STEPS recycling helps environment

Published 8:44 am Tuesday, April 17, 2018

If you don’t believe one person’s trash is another person’s treasure, visit STEPS Incorporated’s Recycling Center at 225 Industrial Park Road. There’s treasure in hearts of gold.

“I love it,” one worker says. “I love doing something and being around my co-workers and my supervisors and I love the work, the job.”

Recycling centers are not unique, but what makes this one, located next to the nonprofit’s corporate office, so special is not so much that it saves the environment— which is does— but that it helps people with barriers overcome them. Here individuals with physical or mental disabilities work, earn money to pay their bills, have pride in their accomplishments, take their place in a productive society and make a difference in the world in which they live.

Email newsletter signup

On any given day, there will be boxes of discarded electronics, stacks of old printers and a collection of big screen TVs—that once cost thousands of dollars—docked at this waylay station between one useful life and another. Bales of corrugated cardboard are often stacked outside of three-sided metal buildings. There’s also a metal bin designated for aluminum cans, a pile of plastic laundry detergent containers that have yielded every consumable drop, and collections of empty soda bottles and milk jugs. They’re all waiting for the currents of the recycling stream to give them a new lease on a useful, consumer life.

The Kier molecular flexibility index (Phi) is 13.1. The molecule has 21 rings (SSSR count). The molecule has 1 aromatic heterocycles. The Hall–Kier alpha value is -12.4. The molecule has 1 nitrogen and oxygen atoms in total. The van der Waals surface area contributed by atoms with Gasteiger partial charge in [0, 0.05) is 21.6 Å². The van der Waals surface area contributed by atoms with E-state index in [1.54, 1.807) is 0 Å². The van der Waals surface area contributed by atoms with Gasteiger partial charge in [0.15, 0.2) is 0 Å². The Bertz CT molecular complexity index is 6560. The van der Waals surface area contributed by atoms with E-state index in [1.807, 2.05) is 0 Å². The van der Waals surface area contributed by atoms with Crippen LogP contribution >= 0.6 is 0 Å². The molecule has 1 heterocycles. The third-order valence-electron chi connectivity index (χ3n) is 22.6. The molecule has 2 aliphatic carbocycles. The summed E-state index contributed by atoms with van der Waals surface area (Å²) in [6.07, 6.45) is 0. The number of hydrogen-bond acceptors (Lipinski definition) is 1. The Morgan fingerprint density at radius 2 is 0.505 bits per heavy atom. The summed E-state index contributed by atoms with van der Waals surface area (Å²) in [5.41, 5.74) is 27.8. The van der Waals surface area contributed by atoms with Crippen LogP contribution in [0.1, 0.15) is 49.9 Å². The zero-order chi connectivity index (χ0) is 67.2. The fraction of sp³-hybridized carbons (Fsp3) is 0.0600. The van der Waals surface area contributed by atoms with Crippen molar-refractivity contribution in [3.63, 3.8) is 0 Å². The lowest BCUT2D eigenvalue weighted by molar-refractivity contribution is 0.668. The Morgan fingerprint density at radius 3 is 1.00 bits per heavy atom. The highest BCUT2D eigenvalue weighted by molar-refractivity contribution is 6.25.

The team of six STEPS’ Recycling Center workers keep it flowing.

“We are so very proud of them,” said STEPS President & CEO Sharon Harrup. “Our workers know that they are performing a service that is valued by our communities. They care deeply about their work and do an excellent job.”

Funding, mostly driven by cardboard recycling, supports the recycling center operation and the jobs for workers with disabilities. The Town of Farmville, Prince Edward County, Hampden Sydney College and a host of other contributors deliver a steady stream of recyclables that keep the business flowing. It’s a community partnership.

Down in the trenches of the operation, workers sift through the cardboard by hand and place it into the compactor. There are no complaints. Workers tell you it’s worth it by smile on their faces. Nancy Conner, STEPS’ Employment Services case manager, has seen the impact of having a job has on self-esteem. She has been watching STEPS workers with disabilities grow through the process for 20 years. “It really unfolds right in front of your eyes,” she said.

Conner added, “The money is very important to them. They’re like everybody else, we’ve all got to live. Disability or no disability, we’ve got to have money to live in this world. But possibly for the first time in their lives, they know what they are doing makes a real difference!”

For more information about STEPS, the Recycling Center or STEPS many other programs call (434) 315-5909.